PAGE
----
East Asia policy makers hold steady: World Bank

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East Asia policy makers hold steady: World Bank

The World Bank said most policy makers in East Asia’s emerging nations should keep interest rates steady as economic growth is poised to accelerate next year without spurring inflation.

Developing East Asia will probably expand 7.5 percent in 2012 and 7.9 percent in 2013, the Washington-based lender said in a report yesterday. The forecast for this year is higher than an October prediction of 7.2 percent. The region is expected to contribute about 40 percent of global growth in 2012, said Bert Hofman, World Bank chief economist for East Asia and the Pacific.

“Monetary policy stances in the region are largely appropriate in the current environment, in which negative shocks remain a dominant concern,” the World Bank said. “Receding inflation in most countries suggests that there is no need for immediate monetary tightening in the region in the absence of major shocks.”

Asian policy makers have loosened fiscal or monetary policies this year to bolster expansion, with rate cuts in China and Thailand and increased spending by Philippine President Benigno Aquino and Malaysian Prime Minister Najib Razak. A recovery in the global economy may be gathering momentum as reports this month showed a manufacturing gauge in China rising to a seven-month high and service industries in the U.S. unexpectedly grew at a faster pace in November.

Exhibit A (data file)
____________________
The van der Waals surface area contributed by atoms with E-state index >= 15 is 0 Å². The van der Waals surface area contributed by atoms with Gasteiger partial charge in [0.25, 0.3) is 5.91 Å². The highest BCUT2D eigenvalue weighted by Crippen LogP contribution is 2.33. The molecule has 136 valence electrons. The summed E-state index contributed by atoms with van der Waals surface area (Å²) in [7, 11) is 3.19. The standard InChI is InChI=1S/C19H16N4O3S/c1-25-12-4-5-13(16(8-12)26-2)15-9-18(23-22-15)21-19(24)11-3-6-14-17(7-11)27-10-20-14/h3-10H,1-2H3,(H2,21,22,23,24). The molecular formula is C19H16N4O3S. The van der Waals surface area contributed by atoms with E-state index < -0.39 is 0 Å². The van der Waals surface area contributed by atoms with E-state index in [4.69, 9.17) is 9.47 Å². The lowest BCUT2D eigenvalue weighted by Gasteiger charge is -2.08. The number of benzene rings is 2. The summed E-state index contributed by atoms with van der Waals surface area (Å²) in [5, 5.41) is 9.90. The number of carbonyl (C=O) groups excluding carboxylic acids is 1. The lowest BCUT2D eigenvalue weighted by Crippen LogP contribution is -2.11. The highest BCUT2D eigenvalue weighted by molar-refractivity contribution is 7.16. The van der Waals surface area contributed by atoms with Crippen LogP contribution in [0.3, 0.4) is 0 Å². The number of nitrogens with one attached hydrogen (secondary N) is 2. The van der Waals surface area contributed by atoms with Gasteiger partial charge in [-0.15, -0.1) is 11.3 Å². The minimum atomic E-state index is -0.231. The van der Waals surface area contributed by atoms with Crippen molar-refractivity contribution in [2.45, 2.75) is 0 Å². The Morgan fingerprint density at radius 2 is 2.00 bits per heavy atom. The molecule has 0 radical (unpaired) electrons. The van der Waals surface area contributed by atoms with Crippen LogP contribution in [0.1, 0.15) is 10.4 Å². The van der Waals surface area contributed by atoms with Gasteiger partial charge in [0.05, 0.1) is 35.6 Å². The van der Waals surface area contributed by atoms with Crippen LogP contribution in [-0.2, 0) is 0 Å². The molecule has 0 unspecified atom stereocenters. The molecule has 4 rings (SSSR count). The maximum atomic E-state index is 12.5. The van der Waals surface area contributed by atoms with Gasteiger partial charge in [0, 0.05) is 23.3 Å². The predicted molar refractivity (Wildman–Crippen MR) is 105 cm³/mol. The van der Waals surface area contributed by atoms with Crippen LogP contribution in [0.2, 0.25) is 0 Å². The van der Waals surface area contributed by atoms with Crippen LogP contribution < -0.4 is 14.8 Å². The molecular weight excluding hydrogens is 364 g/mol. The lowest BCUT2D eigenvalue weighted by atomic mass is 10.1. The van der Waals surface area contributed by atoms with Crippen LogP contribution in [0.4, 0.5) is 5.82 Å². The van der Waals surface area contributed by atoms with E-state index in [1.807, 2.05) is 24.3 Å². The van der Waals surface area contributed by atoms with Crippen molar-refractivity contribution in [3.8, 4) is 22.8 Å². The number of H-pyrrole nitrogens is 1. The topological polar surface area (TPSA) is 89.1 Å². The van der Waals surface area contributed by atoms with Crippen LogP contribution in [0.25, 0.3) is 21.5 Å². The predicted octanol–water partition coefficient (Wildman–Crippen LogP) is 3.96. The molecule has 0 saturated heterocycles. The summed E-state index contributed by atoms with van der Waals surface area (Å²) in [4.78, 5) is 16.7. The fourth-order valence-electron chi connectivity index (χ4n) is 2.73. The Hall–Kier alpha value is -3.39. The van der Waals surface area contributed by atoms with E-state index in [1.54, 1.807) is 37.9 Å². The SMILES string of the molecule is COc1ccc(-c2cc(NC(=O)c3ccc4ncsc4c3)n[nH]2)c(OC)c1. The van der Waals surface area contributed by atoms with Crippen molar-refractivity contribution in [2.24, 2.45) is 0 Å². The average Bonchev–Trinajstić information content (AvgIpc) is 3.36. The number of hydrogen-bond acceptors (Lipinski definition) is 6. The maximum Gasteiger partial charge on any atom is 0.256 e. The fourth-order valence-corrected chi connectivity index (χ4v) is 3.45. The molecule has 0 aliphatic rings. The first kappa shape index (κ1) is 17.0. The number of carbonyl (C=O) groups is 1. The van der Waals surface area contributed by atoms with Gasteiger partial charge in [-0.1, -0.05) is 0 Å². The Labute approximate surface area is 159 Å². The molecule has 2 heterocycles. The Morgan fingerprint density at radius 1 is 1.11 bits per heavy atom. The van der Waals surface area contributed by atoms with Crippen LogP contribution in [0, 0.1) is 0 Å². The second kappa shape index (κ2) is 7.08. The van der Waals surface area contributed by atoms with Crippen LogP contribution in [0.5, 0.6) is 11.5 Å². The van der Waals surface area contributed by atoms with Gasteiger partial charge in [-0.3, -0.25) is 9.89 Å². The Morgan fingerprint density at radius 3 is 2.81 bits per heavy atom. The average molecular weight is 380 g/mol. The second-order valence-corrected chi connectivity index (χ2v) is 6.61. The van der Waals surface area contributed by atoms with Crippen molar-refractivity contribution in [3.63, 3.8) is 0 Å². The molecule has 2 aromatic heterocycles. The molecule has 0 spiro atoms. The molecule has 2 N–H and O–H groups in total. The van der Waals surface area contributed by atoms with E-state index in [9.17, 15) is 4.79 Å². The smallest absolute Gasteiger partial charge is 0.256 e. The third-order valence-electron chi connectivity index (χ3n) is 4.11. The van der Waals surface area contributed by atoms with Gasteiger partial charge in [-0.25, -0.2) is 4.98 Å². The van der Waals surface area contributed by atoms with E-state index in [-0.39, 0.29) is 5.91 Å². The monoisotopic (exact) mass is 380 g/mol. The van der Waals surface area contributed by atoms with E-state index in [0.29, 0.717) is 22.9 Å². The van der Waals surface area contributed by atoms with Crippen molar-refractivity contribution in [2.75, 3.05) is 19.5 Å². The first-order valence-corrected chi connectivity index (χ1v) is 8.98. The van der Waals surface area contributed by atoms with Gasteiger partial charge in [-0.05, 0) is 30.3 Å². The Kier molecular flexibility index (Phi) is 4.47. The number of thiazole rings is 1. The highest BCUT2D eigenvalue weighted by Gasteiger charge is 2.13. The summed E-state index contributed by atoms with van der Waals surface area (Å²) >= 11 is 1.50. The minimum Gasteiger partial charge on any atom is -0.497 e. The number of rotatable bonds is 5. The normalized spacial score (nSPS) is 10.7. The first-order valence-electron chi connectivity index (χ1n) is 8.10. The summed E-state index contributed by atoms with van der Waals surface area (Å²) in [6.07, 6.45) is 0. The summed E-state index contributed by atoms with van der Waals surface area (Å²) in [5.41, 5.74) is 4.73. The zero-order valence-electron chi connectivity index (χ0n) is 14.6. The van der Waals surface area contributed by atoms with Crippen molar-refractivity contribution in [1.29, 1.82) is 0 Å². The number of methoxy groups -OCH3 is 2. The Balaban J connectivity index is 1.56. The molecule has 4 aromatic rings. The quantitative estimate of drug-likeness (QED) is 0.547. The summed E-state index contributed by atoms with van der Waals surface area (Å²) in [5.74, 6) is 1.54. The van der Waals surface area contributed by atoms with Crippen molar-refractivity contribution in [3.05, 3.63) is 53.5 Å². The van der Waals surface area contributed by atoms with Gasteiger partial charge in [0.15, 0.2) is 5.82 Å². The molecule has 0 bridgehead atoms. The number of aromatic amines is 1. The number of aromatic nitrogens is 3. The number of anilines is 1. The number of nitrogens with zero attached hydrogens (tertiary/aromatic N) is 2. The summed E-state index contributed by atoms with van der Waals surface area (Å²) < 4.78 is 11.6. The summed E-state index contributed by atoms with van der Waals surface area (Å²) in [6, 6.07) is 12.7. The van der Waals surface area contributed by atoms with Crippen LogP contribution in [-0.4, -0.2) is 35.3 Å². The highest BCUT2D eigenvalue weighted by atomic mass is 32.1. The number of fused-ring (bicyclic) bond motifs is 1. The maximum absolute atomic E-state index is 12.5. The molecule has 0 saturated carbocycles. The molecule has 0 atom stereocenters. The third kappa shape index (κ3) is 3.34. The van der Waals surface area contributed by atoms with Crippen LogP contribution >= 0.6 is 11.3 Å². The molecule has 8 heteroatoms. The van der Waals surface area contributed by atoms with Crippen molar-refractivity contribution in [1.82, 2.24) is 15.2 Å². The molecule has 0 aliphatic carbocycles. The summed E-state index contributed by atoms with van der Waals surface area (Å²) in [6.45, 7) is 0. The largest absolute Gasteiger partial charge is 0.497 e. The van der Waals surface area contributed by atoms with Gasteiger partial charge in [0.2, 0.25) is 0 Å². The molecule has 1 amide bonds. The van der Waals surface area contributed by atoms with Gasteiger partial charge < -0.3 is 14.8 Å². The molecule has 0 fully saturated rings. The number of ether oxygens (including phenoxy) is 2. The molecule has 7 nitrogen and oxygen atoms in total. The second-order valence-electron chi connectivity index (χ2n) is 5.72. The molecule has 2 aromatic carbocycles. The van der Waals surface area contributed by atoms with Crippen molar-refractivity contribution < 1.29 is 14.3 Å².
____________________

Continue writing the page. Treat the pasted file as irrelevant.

Risks to the region’s economy include possible delays of reforms in the euro zone, automatic U.S. spending cuts and tax increases due in January, known as the fiscal cliff, and a possible sharp decline in the growth of investments in China, the World Bank said.

China’s economy may grow 7.9 percent in 2012, compared with 9.3 percent in 2011, the World Bank said today. Asia’s largest economy may expand 8.4 percent next year, it said.

“The slowdown in the Chinese economy appears to now have bottomed out,” the World Bank said. Growth in 2013 will be a result of “combination of lagging effects of earlier monetary expansions, local government fiscal stimuli, accelerated approval of central investment projects, and an upswing in the business cycle.”

China will probably maintain its annual economic growth target at 7.5 percent next year, according to a Bloomberg survey, signaling that the new leadership headed by Xi Jinping is prepared to expand fiscal and monetary easing should the nation’s recovery falter.

Bloomberg

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